Ways to Avoid Spending

   

avoid spending simple money man

Three Ways to Avoid Spending:

During my lunchbreak at work, I usually only do a couple of things: one – I go to the gym and workout, two – on my off days from the gym (maybe 1 or 2 days each week, I’ll go to the mall and walk around). Two has the potential to be dangerous! That’s because it’s not hard at all to find something you like and want to buy or “impulse buy”.

You’ll see something nice, innocent, unassuming, non-judging (ok I’ll stop lol)  that may not even cost a lot like e.g. a pair of socks, a trendy bracelet, a scarf or maybe even a sugary snack from the food court. But the more often you go, the more this can happen. According to creditcards.com, 75% of adult Americans from a survey of 1,000 have made an impulse purchase in the past and a subset spent over $500: http://www.creditcards.com/credit-card-news/impulse-purchase-survey.php. Houston, we have a problem!

So how can one avoid the urge to buy? Usually (1st way) I walk in the mall and don’t bother to go into any stores. It’s when I already have a plan to go buy something or spend in the mall beforehand that I will actually perform the act….of spending. Recently I needed to get a new battery in my watch so I went to one of the kiosks and the guy was charging me almost $15, but I negotiated him down to $9!

I know many have heard that if you fail to plan, then you will plan to fail. An example (2nd way) of this is not making a list when you go grocery shopping. Failing to do so can increase the likelihood of buying impulse products that just look good.




Another danger is never to go to the grocery store or any store for that matter when you’re hungry! Forbes magazine says that according to a study of 81 consumers 64% spent more at a departmental store then their counterparts, whom according to a questionnaire they completed asked about their mood including level of hunger: Forbes Questionnaire. So if you make a list, and also perhaps a meal plan then you can strategically and efficiently go, buy the products you need and leave – tunnel vision, lol!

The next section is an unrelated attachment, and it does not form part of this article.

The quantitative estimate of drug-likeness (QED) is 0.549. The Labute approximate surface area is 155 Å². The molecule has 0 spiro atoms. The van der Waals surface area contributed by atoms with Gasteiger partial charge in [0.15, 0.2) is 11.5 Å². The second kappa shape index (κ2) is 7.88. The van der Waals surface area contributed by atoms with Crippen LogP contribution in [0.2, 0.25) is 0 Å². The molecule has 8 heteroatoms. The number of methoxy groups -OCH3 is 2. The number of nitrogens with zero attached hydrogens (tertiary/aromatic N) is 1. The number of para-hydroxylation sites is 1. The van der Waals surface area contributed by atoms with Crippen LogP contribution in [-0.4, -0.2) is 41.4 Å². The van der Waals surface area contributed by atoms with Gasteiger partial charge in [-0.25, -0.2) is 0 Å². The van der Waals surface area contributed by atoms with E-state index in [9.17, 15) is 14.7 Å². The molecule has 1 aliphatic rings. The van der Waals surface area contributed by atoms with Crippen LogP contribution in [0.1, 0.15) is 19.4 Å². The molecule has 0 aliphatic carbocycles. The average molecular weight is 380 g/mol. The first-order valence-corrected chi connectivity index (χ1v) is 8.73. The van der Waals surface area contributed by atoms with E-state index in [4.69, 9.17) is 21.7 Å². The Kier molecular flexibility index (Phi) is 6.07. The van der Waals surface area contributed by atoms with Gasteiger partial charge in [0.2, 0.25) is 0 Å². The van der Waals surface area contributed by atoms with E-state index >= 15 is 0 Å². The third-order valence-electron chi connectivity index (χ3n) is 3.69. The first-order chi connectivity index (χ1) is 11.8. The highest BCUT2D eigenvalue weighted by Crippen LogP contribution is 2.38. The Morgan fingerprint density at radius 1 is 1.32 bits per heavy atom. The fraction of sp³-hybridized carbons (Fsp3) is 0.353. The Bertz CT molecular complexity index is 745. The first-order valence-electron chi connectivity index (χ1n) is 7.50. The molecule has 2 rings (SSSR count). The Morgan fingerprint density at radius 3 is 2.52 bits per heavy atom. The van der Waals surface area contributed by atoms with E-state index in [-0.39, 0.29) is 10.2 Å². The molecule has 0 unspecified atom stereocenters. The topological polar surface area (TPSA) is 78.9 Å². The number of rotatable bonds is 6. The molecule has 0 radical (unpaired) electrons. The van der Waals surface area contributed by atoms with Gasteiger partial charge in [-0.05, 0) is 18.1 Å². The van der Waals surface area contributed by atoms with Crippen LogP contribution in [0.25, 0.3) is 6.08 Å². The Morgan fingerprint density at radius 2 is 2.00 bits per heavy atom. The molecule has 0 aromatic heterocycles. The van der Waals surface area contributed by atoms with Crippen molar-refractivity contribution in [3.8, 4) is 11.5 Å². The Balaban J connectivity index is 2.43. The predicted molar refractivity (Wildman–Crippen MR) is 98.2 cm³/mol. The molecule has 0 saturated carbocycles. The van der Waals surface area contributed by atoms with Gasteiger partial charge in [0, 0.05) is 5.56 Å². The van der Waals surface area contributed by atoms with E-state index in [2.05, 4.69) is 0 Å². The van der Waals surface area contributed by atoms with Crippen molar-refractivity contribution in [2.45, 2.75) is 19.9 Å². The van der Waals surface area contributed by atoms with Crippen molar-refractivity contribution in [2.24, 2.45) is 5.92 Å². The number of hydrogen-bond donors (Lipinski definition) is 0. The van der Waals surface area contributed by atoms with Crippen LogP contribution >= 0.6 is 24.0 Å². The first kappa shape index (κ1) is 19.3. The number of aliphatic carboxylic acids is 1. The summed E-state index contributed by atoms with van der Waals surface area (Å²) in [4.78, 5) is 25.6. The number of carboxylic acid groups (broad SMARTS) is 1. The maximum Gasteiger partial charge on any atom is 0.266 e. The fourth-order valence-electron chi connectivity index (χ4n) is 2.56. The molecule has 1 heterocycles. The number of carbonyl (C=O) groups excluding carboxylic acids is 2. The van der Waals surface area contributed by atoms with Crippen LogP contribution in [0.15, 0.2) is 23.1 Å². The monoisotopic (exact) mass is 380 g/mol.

Another (3rd) way I will share with you on how to avoid spending is to write down the pros and cons on the purchase you may be contemplating. For example, I’m thinking about buying a new couch set because my existing one has a tear in it and the leather is falling apart. Fortunately, it is black leather and I used some black electrical tape to temporarily fix the tear and on top of that (literally) put a throw cover on. But when I sat down to write the pros and cons, it went down like this:

 Pros with good points Cons with bad points
New sofa set with no imperfections – 7 Spend between $800-$1500 – 10
Existing sofa set works fine/not broken – 6 More credit card debt if I don’t pay cash – 7
Can save/invest/pay existing debt with money I don’t use buying a new sofa – 8 Need to be more careful when I use it since it’s new – 7
Total 19 Total 21

In terms of quantity the pros and cons balanced out, but some of them I feel like carry more weight, like the con of spending probably over $1,000. So you can assign a weight or points to each pro and con and then tally them up. In my system high pro numbers mean you’ll be happy and high con numbers mean you’ll regret it. Add up the points from each column and if the Pros win, buy it, if the Cons with, then don’t! It can be good to get a second opinion too from a friend or family member or they can help with this exercise.

Simple Money Man (SMM)

2 Comments

    • I do pros and cons a lot not just financial, but other decisions too. It forces me to think and write down what’s at play and before I finalize a decision I try to look back at my lists to make sure I didn’t forget anything.

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